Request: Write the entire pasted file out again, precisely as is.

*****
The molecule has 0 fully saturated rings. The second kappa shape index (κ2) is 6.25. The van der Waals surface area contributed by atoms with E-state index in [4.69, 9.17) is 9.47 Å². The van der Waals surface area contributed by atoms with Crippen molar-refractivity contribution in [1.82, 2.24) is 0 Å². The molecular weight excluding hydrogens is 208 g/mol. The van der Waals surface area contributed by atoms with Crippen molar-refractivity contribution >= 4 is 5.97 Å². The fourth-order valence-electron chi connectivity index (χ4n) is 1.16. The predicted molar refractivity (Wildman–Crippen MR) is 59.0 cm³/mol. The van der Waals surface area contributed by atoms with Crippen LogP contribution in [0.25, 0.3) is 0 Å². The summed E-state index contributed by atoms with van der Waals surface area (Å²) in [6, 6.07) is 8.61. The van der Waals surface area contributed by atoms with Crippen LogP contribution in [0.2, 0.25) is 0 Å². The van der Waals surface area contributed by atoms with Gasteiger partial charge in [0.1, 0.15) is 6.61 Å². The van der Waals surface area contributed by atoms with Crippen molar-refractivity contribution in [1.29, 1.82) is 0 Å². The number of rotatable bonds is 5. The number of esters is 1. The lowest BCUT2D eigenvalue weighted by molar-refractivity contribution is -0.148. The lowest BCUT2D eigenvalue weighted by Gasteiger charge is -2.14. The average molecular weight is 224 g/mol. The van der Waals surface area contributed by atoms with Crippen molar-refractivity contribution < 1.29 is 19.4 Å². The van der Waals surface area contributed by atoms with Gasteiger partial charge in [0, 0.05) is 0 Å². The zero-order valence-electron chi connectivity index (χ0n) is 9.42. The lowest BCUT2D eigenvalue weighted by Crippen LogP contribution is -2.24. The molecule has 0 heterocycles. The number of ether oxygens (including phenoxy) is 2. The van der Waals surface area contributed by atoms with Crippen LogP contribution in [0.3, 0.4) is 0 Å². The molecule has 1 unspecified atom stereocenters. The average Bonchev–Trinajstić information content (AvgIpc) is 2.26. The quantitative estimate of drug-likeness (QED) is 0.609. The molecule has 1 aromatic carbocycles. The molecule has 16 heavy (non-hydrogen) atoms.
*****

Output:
The molecule has 0 fully saturated rings. The second kappa shape index (κ2) is 6.25. The van der Waals surface area contributed by atoms with E-state index in [4.69, 9.17) is 9.47 Å². The van der Waals surface area contributed by atoms with Crippen molar-refractivity contribution in [1.82, 2.24) is 0 Å². The molecular weight excluding hydrogens is 208 g/mol. The van der Waals surface area contributed by atoms with Crippen molar-refractivity contribution >= 4 is 5.97 Å². The fourth-order valence-electron chi connectivity index (χ4n) is 1.16. The predicted molar refractivity (Wildman–Crippen MR) is 59.0 cm³/mol. The van der Waals surface area contributed by atoms with Crippen LogP contribution in [0.25, 0.3) is 0 Å². The summed E-state index contributed by atoms with van der Waals surface area (Å²) in [6, 6.07) is 8.61. The van der Waals surface area contributed by atoms with Crippen LogP contribution in [0.2, 0.25) is 0 Å². The van der Waals surface area contributed by atoms with Gasteiger partial charge in [0.1, 0.15) is 6.61 Å². The van der Waals surface area contributed by atoms with Crippen molar-refractivity contribution in [1.29, 1.82) is 0 Å². The number of rotatable bonds is 5. The number of esters is 1. The lowest BCUT2D eigenvalue weighted by molar-refractivity contribution is -0.148. The lowest BCUT2D eigenvalue weighted by Gasteiger charge is -2.14. The average molecular weight is 224 g/mol. The van der Waals surface area contributed by atoms with Crippen molar-refractivity contribution < 1.29 is 19.4 Å². The van der Waals surface area contributed by atoms with Gasteiger partial charge in [0, 0.05) is 0 Å². The zero-order valence-electron chi connectivity index (χ0n) is 9.42. The lowest BCUT2D eigenvalue weighted by Crippen LogP contribution is -2.24. The molecule has 0 heterocycles. The number of ether oxygens (including phenoxy) is 2. The van der Waals surface area contributed by atoms with Crippen LogP contribution in [0.3, 0.4) is 0 Å². The molecule has 1 unspecified atom stereocenters. The average Bonchev–Trinajstić information content (AvgIpc) is 2.26. The quantitative estimate of drug-likeness (QED) is 0.609. The molecule has 1 aromatic carbocycles. The molecule has 16 heavy (non-hydrogen) atoms.